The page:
Carlos Canul is a contemporary abstract oil painter who lives and works in Splendora, Texas. A native of Brownsville, Texas, his art focuses on the merging of figuration and abstraction, while holding together the traditions of a layered exploration of the medium. His personal style draws from a combination of his Mayan heritage and the spiritual dialogue that draws forth within his life, and the natural surroundings he encounters wherever he goes.
Landscapes, Meso-American and world mythologies, spiritual realms, and figuration are all major themes in his paintings and drawings. The use of darkness and light, stark lines and blurred imagery combine to invite the viewer into a world of questions both personal and communal.
As a teen, Canul attended Booker T. Washington High School for the Performing and Visual Arts, in Dallas Texas. It is there he began honing his talent for artistic expression; “My drawings lead to a deeper understanding of my painting modalities; thus, they hold the key to expressing my painterly explorations.” This was only furthered by his time spent as an undergraduate art student at The School of the Art Institute of Chicago, Southern Methodist University, and Houston Baptist University where he graduated with a Master of Fine Arts in painting and drawing.
Canul’s artwork has been shown in solo and various curated and juried exhibitions in the United States and Europe. He has also served on various selection panel committees for The Office of Cultural Affairs, Public Art Program in Dallas, Texas.
Canul currently holds a position as professor of visual art at Houston Baptist University in Houston, Texas where he teaches graduate level painting and drawing, gallery and museum practices and graduate level seminar. He is director of The Fine Arts Museum and director/lead curator of the Contemporary Art Gallery on the HBU campus, where he exhibits the artwork of local, regional, and international visual artists. Canul also works with his wife Ruby Surls at the family art studio in Splendora, Texas; an alternative art space focusing on arts education, visual and performing arts, and the environment.
“I am inspired by the growth and artistic depth of my students and colleagues, while pursuing my passion for visual expression.”
Statement by Jim Edwards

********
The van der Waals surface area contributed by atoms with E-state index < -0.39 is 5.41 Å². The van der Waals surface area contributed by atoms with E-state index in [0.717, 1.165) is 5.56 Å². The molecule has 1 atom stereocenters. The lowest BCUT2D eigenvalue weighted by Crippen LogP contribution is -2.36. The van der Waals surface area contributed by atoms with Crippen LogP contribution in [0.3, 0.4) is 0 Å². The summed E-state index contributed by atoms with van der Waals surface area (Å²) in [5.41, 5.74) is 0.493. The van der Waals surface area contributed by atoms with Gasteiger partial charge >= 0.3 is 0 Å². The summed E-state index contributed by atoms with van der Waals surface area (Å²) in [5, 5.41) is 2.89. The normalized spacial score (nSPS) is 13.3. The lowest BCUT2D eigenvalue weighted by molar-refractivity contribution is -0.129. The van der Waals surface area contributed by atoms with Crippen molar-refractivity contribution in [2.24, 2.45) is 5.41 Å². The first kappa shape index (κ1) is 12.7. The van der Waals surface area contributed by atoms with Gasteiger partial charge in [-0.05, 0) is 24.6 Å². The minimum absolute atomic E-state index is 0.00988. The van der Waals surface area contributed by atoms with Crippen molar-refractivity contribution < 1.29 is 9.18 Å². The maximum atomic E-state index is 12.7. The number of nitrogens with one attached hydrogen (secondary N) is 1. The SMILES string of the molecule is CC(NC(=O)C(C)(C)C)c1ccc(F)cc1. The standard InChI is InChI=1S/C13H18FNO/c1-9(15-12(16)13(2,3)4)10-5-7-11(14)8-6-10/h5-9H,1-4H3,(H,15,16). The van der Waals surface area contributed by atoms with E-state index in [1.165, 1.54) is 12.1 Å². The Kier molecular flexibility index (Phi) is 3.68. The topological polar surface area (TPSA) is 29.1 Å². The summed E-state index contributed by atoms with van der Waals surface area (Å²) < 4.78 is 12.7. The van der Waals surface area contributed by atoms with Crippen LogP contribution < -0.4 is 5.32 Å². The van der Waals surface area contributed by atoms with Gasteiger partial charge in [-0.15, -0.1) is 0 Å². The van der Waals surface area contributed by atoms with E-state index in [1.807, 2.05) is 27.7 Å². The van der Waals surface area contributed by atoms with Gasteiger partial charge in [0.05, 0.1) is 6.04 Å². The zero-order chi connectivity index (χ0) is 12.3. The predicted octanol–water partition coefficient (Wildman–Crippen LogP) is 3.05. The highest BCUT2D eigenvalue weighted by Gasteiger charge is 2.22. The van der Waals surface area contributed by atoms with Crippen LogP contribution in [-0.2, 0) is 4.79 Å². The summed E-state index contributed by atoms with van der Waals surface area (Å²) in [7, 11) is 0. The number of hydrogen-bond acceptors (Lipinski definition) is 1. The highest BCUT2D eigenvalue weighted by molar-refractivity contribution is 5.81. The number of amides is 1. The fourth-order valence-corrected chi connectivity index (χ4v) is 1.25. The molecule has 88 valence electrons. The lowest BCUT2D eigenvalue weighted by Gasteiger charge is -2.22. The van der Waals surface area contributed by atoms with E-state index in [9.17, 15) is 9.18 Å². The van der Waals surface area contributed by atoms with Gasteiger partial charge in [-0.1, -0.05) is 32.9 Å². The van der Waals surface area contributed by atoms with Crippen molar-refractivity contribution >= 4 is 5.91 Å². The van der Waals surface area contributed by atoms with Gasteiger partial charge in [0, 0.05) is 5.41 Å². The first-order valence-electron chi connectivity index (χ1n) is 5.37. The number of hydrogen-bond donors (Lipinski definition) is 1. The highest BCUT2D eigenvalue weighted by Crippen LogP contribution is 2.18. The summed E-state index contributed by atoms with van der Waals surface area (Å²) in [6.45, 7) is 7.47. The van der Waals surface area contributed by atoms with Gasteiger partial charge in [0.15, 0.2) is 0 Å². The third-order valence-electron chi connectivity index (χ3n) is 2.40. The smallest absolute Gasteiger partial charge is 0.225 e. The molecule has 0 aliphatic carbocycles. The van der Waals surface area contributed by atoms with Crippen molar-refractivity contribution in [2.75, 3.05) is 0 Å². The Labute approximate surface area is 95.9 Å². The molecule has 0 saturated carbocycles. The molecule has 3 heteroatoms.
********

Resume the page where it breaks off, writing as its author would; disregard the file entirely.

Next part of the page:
Art Writer and Curator
I remember my first encounter with the paintings and drawings by Carlos Canul, six or seven years ago. He mentioned to me that he loved the paintings by Roberto Matta, the 20th Century painter initially a participant in the Surrealist movement in Europe, who explored what he referred to as “psychological morphologies”, a quasi-abstract improvisation in painting and drawing. There was something about the strange greyness of the atmosphere and fractured forms in Canul’s art that also reminded me of Matta’s art. But as I have come to know and befriend Canul over the ensuing years, I believe my initial response to Canul’s paintings, and my on the spot comparison with Matta, were only partially correct.
Canul recently shared with me his thoughts about his process. “I begin a painting or drawing with the gestural act of mark making and layers of paint, that energy gives way to form, and that form sprouts ideas and concepts for a story to take shape. For the most part I know early on, thematically, in which direction the painting needs to precede, and how it should be resolved, and what color issues need to be resolved, and what textures will be used to best conclude the painting of that day.” Canul does not normally complete a painting or drawing in a single day, whether he works on canvas or paper his mark making goes through various stages of development until he decides a work is complete. His entire process involves a synthesis of forms and images dissolving and re-forming through the processes of drawing and painting. The cosmological references in Canul’s art are something he shares with the 1940’s paintings by Matta. But there are also differences, in that Matta’s works seem always to be imaginative depictions of outer space bordering on science fiction, and Canul’s paintings can be seen as energy fields that exist in the galaxies and in our own world here on earth.
Outer space lacks horizons, is seen as a continuous expansive space, filled with planets and gaseous masses. In his painting The Journey of Venus through the Underworld, Canul has brought a depiction of stellar space down to ground level. In this, he is also acknowledging his interest in ancient Mayan cosmology. In his 2017 painting Rainbow Body a horizon line is established near the top on the canvas, dividing a light source of scrubby yellow above a grey field that is shot through with a vertical rainbow of intense red. In his most recent paintings and mixed media works on paper, Canul has exercised more freedom in his paint handing. His compositions are ripe with scrubbed out areas that have been energetically repainted. His paintings are mostly monochromatic, and completely so in the painting The Necropolis, but when colors are added they are carried along and given vibrancy by the muted grays and blacks that surround them.
What I find appealing about these paintings is their openness. Canul lets his handling of his materials suggest an atmosphere and a feeling. His subjects and their depictions are large and complex, like life itself, multilayered as to atmospheric landscapes and human emotions. Carlos Canul leaves it up to us the viewing public to come to our own relationship with his art.